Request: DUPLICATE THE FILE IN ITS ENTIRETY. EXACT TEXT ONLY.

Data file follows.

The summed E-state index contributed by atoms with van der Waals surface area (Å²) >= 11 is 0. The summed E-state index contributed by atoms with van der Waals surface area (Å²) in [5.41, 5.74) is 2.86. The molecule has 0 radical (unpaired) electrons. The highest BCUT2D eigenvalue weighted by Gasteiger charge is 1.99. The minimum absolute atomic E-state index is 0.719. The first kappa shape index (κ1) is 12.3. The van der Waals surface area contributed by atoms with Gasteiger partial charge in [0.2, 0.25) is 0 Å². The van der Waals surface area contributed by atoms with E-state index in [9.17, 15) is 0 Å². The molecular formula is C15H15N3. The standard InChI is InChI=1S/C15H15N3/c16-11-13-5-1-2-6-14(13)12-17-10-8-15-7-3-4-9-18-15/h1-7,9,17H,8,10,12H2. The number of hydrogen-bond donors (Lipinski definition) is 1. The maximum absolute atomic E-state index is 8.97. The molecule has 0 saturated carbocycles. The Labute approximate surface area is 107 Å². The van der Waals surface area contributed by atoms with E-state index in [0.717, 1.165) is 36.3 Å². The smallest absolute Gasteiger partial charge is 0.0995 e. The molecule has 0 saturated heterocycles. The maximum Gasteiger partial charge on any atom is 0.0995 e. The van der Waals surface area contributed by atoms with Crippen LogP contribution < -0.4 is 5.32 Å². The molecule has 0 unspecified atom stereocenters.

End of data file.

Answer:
The summed E-state index contributed by atoms with van der Waals surface area (Å²) >= 11 is 0. The summed E-state index contributed by atoms with van der Waals surface area (Å²) in [5.41, 5.74) is 2.86. The molecule has 0 radical (unpaired) electrons. The highest BCUT2D eigenvalue weighted by Gasteiger charge is 1.99. The minimum absolute atomic E-state index is 0.719. The first kappa shape index (κ1) is 12.3. The van der Waals surface area contributed by atoms with Gasteiger partial charge in [0.2, 0.25) is 0 Å². The van der Waals surface area contributed by atoms with E-state index in [9.17, 15) is 0 Å². The molecular formula is C15H15N3. The standard InChI is InChI=1S/C15H15N3/c16-11-13-5-1-2-6-14(13)12-17-10-8-15-7-3-4-9-18-15/h1-7,9,17H,8,10,12H2. The number of hydrogen-bond donors (Lipinski definition) is 1. The maximum absolute atomic E-state index is 8.97. The molecule has 0 saturated carbocycles. The Labute approximate surface area is 107 Å². The van der Waals surface area contributed by atoms with E-state index in [0.717, 1.165) is 36.3 Å². The smallest absolute Gasteiger partial charge is 0.0995 e. The molecule has 0 saturated heterocycles. The maximum Gasteiger partial charge on any atom is 0.0995 e. The van der Waals surface area contributed by atoms with Crippen LogP contribution < -0.4 is 5.32 Å². The molecule has 0 unspecified atom stereocenters.